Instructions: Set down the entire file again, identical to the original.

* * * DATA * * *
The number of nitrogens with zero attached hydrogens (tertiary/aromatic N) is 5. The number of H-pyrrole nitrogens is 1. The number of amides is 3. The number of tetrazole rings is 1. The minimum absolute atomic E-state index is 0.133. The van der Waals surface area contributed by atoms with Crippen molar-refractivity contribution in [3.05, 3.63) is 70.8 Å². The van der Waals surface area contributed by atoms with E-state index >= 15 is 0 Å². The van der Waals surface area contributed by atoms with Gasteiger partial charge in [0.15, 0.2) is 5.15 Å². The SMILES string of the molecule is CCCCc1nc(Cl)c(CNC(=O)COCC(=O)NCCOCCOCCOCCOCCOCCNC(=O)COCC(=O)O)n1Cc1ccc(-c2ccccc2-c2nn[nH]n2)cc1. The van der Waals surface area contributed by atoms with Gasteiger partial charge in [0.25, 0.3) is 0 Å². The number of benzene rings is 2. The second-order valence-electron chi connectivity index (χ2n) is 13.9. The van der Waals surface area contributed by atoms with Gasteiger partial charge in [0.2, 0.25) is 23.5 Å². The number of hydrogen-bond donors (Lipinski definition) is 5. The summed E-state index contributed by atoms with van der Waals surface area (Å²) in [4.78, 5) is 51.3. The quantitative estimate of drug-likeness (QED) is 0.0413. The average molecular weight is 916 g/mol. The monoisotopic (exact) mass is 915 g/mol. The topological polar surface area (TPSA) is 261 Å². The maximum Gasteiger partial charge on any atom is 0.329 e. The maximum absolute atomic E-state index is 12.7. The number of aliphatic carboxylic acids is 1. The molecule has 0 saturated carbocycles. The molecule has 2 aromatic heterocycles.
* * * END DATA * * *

The number of nitrogens with zero attached hydrogens (tertiary/aromatic N) is 5. The number of H-pyrrole nitrogens is 1. The number of amides is 3. The number of tetrazole rings is 1. The minimum absolute atomic E-state index is 0.133. The van der Waals surface area contributed by atoms with Crippen molar-refractivity contribution in [3.05, 3.63) is 70.8 Å². The van der Waals surface area contributed by atoms with E-state index >= 15 is 0 Å². The van der Waals surface area contributed by atoms with Gasteiger partial charge in [0.15, 0.2) is 5.15 Å². The SMILES string of the molecule is CCCCc1nc(Cl)c(CNC(=O)COCC(=O)NCCOCCOCCOCCOCCOCCNC(=O)COCC(=O)O)n1Cc1ccc(-c2ccccc2-c2nn[nH]n2)cc1. The van der Waals surface area contributed by atoms with Gasteiger partial charge in [0.25, 0.3) is 0 Å². The number of benzene rings is 2. The second-order valence-electron chi connectivity index (χ2n) is 13.9. The van der Waals surface area contributed by atoms with Gasteiger partial charge in [0.2, 0.25) is 23.5 Å². The number of hydrogen-bond donors (Lipinski definition) is 5. The summed E-state index contributed by atoms with van der Waals surface area (Å²) in [4.78, 5) is 51.3. The quantitative estimate of drug-likeness (QED) is 0.0413. The average molecular weight is 916 g/mol. The monoisotopic (exact) mass is 915 g/mol. The topological polar surface area (TPSA) is 261 Å². The maximum Gasteiger partial charge on any atom is 0.329 e. The maximum absolute atomic E-state index is 12.7. The number of aliphatic carboxylic acids is 1. The molecule has 0 saturated carbocycles. The molecule has 2 aromatic heterocycles.